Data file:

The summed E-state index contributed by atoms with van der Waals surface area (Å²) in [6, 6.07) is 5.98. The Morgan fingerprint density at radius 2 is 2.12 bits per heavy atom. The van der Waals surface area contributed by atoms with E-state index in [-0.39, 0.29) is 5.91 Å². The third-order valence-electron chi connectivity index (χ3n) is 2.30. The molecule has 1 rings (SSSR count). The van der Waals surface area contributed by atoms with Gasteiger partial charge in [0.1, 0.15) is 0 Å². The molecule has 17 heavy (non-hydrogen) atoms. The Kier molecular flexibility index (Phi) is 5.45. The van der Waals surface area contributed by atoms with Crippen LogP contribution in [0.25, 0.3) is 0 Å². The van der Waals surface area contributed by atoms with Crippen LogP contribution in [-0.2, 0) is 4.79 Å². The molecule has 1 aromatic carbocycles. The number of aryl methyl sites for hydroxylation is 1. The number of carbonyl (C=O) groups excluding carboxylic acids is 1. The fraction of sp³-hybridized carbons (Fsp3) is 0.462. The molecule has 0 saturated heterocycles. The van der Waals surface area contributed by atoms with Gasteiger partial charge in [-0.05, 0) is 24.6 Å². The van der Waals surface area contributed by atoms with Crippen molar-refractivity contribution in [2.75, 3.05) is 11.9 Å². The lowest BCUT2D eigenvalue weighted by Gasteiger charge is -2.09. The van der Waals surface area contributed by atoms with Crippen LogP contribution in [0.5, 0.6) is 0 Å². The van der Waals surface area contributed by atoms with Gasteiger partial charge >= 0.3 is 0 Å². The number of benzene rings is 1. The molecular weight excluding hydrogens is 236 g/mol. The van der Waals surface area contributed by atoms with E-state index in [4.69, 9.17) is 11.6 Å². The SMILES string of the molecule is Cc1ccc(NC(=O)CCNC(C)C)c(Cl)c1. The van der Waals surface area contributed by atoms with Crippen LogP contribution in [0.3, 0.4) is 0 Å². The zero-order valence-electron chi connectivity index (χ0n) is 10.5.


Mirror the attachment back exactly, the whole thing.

The summed E-state index contributed by atoms with van der Waals surface area (Å²) in [6, 6.07) is 5.98. The Morgan fingerprint density at radius 2 is 2.12 bits per heavy atom. The van der Waals surface area contributed by atoms with E-state index in [-0.39, 0.29) is 5.91 Å². The third-order valence-electron chi connectivity index (χ3n) is 2.30. The molecule has 1 rings (SSSR count). The van der Waals surface area contributed by atoms with Gasteiger partial charge in [0.1, 0.15) is 0 Å². The molecule has 17 heavy (non-hydrogen) atoms. The Kier molecular flexibility index (Phi) is 5.45. The van der Waals surface area contributed by atoms with Crippen LogP contribution in [0.25, 0.3) is 0 Å². The van der Waals surface area contributed by atoms with Crippen LogP contribution in [-0.2, 0) is 4.79 Å². The molecule has 1 aromatic carbocycles. The number of aryl methyl sites for hydroxylation is 1. The number of carbonyl (C=O) groups excluding carboxylic acids is 1. The fraction of sp³-hybridized carbons (Fsp3) is 0.462. The molecule has 0 saturated heterocycles. The van der Waals surface area contributed by atoms with Gasteiger partial charge in [-0.05, 0) is 24.6 Å². The van der Waals surface area contributed by atoms with Crippen molar-refractivity contribution in [2.75, 3.05) is 11.9 Å². The lowest BCUT2D eigenvalue weighted by Gasteiger charge is -2.09. The van der Waals surface area contributed by atoms with Crippen LogP contribution in [0.5, 0.6) is 0 Å². The van der Waals surface area contributed by atoms with Gasteiger partial charge >= 0.3 is 0 Å². The number of benzene rings is 1. The molecular weight excluding hydrogens is 236 g/mol. The van der Waals surface area contributed by atoms with E-state index in [4.69, 9.17) is 11.6 Å². The SMILES string of the molecule is Cc1ccc(NC(=O)CCNC(C)C)c(Cl)c1. The van der Waals surface area contributed by atoms with Crippen LogP contribution in [0.3, 0.4) is 0 Å². The zero-order valence-electron chi connectivity index (χ0n) is 10.5.